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Photojournal: NASA’s Image Access ~ Part of the vast web presence that NASA maintains, this subdomain holds a photographic record of the images from their various explorative endeavours. These range from pictures of Neptune or Mercury’s surface, through to Pluto in the greatest detail we can expect currently. The user-friendly database is very easy to navigate…
Planetary Fact Sheets ~ Don’t let the premillennial looks deter you. The data here is updated directly from NASA, via Dr. David Williams of the Goddard Space Flight Center. This site presents facts about the planets of our solar system including Chiron, in an accessible and no-frills fashion. How many moons does Jupiter have? How long is a day on Pluto? Wisdom at your fingertips!
Planetary Missions ~ This basic webpage is maintained by the staff at NASA. It offers a listing and links to further information, for every space mission with a planetary focus there has been, not only those from the US. Their chronology of lunar and planetary exploration is interesting too, with details of future missions to the Moon, Mercury, Venus and Mars.
Planet Positions ~ Way better than it sounds, this is a JavaScript-based animation showing the path of planets along the ecliptic, against the backdrop of the stellar fiduciaries. You cannot change your location, there is no working indication of time or date, and once you’ve animated the planets there is no easy way of stopping them. Kind of cool, anyhow…
Pluto and Charon ~ From the definitive Nine Planets site of Bill Arnett, a man more sick than most at Pluto’s recent demotion from planet to dwarf … erm, planet. Pluto and Charon are of comparable size, are very close together and orbit one another round a mysterious central point. Can we really understand Pluto, without thinking also of its binary twin?
Pluto Flyby ~ I couldn’t really profess any relevance this week, without mentioning the Pluto flyby of the New Horizons space probe on July 14, 2015. Nine and a half years travelling, to be 7,800 miles from Pluto’s surface, while hurtling past at 31,000 mph. This feature has the pictures and lots of human interest, but downloading the data gathered may take NASA over a year.
Pluto’s Moons Tumble Chaotically ~ Didn’t you always imagine they would? Astronomers are getting to grips with the complexities of what they’re now calling the Pluto system, as the New Horizons mission prepares to pass within 10,000 km of it on July 14, 2015. Astrologers have known the power of Pluto for ages, while astronomers were undermining the status of this body.
Portal to the Universe ~ Cornerstone of the International Year of Astronomy (2009), Portal To The Universe aims to be a one-stop-shop for the latest astronomy information. Featuring news, video, images, blogs and audio this site serves as an index and aggregator using collaborative tools, enabling comments on existing posts or adding your own feed.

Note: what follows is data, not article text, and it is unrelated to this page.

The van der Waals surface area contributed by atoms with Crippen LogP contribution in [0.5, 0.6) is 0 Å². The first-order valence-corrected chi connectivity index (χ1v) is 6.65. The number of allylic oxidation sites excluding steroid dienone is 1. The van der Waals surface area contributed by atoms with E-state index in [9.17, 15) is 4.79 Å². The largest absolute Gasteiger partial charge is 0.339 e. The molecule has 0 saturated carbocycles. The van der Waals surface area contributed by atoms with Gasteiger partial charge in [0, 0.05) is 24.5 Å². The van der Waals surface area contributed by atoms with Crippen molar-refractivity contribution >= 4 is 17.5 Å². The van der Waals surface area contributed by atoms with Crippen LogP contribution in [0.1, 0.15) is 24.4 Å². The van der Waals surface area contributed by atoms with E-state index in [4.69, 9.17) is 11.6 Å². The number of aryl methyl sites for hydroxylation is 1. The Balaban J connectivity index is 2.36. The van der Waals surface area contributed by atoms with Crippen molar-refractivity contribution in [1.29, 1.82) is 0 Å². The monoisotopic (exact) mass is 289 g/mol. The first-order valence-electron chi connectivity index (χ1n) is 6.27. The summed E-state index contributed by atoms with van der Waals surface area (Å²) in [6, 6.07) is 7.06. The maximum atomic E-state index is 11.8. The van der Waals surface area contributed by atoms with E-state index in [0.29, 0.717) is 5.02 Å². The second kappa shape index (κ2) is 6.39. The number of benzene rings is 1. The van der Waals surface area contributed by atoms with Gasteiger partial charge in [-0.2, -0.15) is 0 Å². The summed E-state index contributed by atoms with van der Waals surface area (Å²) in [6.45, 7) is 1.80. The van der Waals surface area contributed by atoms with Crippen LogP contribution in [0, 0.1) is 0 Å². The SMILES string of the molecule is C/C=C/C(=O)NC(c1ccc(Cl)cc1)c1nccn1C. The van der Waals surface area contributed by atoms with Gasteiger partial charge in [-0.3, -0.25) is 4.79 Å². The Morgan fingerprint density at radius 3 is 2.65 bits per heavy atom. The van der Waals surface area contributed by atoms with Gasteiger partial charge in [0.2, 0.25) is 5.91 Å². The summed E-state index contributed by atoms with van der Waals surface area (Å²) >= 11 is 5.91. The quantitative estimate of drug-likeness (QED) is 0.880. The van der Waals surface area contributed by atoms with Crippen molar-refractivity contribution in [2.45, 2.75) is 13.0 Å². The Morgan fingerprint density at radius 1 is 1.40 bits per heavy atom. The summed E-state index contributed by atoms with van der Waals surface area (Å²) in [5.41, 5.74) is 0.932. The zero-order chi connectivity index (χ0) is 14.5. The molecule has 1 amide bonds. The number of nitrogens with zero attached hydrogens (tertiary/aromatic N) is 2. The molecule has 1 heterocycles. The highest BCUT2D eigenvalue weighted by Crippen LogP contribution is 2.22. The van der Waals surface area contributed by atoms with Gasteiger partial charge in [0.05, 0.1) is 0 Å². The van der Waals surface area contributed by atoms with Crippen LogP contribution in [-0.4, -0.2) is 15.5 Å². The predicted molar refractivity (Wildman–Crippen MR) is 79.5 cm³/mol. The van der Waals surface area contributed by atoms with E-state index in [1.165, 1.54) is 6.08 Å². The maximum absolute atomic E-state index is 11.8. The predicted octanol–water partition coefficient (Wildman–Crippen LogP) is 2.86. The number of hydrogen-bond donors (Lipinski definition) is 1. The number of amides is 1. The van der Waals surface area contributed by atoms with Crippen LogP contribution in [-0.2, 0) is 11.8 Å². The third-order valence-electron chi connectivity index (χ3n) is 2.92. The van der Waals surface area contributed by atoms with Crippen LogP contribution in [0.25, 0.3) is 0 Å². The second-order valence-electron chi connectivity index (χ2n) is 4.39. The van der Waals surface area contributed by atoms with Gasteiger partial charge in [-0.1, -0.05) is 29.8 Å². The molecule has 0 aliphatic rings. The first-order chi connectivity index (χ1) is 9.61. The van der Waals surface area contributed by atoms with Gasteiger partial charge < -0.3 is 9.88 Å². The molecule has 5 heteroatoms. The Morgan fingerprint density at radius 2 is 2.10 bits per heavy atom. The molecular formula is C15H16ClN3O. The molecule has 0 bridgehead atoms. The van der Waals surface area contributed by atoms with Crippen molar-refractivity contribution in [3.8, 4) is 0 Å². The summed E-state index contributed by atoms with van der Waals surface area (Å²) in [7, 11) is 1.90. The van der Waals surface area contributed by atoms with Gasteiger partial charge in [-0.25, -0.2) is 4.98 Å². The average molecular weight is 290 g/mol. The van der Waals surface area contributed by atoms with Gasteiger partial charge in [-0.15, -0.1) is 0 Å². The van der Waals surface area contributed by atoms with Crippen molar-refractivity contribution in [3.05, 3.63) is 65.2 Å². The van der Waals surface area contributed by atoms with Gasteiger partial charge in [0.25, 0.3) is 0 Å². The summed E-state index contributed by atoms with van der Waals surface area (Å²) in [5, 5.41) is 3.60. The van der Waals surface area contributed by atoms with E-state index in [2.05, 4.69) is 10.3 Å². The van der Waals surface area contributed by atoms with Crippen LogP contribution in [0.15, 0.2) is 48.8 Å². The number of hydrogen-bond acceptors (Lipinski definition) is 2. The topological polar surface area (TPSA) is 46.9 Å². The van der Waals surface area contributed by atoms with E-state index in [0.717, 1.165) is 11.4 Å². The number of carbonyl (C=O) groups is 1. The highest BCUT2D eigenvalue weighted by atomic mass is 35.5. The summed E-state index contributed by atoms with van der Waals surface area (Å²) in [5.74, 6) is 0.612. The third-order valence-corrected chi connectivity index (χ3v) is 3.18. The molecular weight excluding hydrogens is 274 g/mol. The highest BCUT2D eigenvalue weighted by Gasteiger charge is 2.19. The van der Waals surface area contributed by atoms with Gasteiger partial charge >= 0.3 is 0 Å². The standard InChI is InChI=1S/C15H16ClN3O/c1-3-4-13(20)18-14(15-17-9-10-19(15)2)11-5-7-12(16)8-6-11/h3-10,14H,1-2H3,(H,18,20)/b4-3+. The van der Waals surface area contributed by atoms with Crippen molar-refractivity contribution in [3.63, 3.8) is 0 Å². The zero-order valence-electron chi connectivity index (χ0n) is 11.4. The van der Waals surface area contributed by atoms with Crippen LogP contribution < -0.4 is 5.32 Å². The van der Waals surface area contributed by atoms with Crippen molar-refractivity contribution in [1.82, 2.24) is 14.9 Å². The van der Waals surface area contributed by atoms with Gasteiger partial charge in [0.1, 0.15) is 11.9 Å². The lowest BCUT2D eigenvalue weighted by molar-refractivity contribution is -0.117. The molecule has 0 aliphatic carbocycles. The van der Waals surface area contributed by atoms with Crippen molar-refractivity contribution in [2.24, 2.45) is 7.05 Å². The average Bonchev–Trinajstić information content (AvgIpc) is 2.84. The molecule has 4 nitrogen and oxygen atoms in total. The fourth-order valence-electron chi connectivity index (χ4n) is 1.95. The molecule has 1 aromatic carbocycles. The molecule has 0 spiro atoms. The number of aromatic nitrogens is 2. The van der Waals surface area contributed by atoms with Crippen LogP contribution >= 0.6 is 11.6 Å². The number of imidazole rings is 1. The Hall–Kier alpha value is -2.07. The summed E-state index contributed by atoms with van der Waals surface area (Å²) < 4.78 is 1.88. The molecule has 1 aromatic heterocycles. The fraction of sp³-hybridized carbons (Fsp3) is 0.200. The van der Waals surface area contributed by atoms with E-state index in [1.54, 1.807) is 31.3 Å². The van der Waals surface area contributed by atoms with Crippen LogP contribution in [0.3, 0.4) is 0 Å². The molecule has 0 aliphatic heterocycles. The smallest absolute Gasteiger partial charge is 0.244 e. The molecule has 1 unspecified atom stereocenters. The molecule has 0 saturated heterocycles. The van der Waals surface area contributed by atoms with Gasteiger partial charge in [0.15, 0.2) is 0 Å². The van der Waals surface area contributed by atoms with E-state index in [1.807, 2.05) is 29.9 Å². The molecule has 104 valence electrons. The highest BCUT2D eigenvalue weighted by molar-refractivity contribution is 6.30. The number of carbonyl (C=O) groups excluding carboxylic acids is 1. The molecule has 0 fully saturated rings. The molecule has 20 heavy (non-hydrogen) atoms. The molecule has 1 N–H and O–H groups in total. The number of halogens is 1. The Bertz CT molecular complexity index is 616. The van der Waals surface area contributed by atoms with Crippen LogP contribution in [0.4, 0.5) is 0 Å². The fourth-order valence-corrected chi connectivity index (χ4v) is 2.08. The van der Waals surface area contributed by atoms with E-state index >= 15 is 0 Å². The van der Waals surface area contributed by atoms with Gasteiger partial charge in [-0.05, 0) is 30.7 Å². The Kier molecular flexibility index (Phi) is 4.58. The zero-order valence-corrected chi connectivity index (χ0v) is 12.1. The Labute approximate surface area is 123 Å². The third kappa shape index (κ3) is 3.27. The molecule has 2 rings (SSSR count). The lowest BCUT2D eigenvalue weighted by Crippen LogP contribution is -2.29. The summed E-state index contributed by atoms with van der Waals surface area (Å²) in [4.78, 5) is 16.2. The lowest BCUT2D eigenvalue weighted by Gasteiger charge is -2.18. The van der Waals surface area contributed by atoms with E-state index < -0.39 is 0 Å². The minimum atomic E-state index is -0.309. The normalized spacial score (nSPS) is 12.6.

Project Apollo Archive ~ Around 13,000 images, covering the manned Apollo space missions that eventually led to six lunar landings, have been released from NASA’s archives in their original and unedited form. Budget cuts are blamed for these being published on Flickr, just as many might share their holiday snaps, although it does lend a gritty authenticity to proceedings.
Provisional Designation ~ You may wonder how the asteroid (469219) 2016 HO3 was named. In time, it’ll have a proper title, but for now the number in brackets shows this is the 469,219th. minor planet to be discovered. “2016” is the year, “H” was the half-month and “O3” means the fourteenth body during that period, in the third journey through the alphabet, without the letter “I”.
Quasi-satellites ~ In the broadest sense, a moon is an astronomical body orbiting a planet. Although our Moon is the Earth’s only known natural satellite, there are a number of near-Earth objects (NEOs) with a solar orbit resonant to our own. Asteroid 3753 Cruithne is the most well-known, but tiny (469219) 2016 HO3 spotted during April 2016, looks the best example yet.
RASNZ ~ The Royal Astronomical Society of New Zealand (RASNZ) has several worthwhile features on its website. At 11.5% larger than the UK but with just 7% of the population, I guess it is remarkable that my site gets so many hits from their part of the world. Out of an arguable 193 countries existing today, NZ comes in a regular twelfth depending on how you count my traffic.
Roche Limit ~ After last week’s public service announcement on the Hill sphere, here is notice of its celestial precursor, called the Roche limit. Where the former defines the outer extreme at which any celestial body can orbit another, the latter dictates how distant matter must be to form in to a moon. Astronomer Édouard Roche, calculated this theoretical boundary in 1848.
Rosetta ~ The Rosetta mission is the European Space Agency’s attempt to land on a comet. Named after the Rosetta Stone, they hope just as this helped decode a lost civilization, so Philae their lander will gather data that unlocks the mysteries of the universe. Launched in 2004, touchdown on 67P/Churyumov–Gerasimenko is now scheduled for November 12, 2014…
ScienceDaily: Space & Time ~ ScienceDaily is one of the Internet’s most popular science news websites and since 1995, has built to more than three million visitors every month. This is the Space & Time feed, where you can keep up with the latest events and comment around the cosmos, but there are other sections too, on a range of science topics.
SDSS / SkyServer ~ SkyServer brings the database of the Sloan Digital Sky Survey and its mission to build a high-quality, three-dimensional map of the universe, directly onto your desktop. This site offers a number of helpful tools for teachers, students and for anybody else who wants to discover more. Their scrolling sky tool is a neat touch…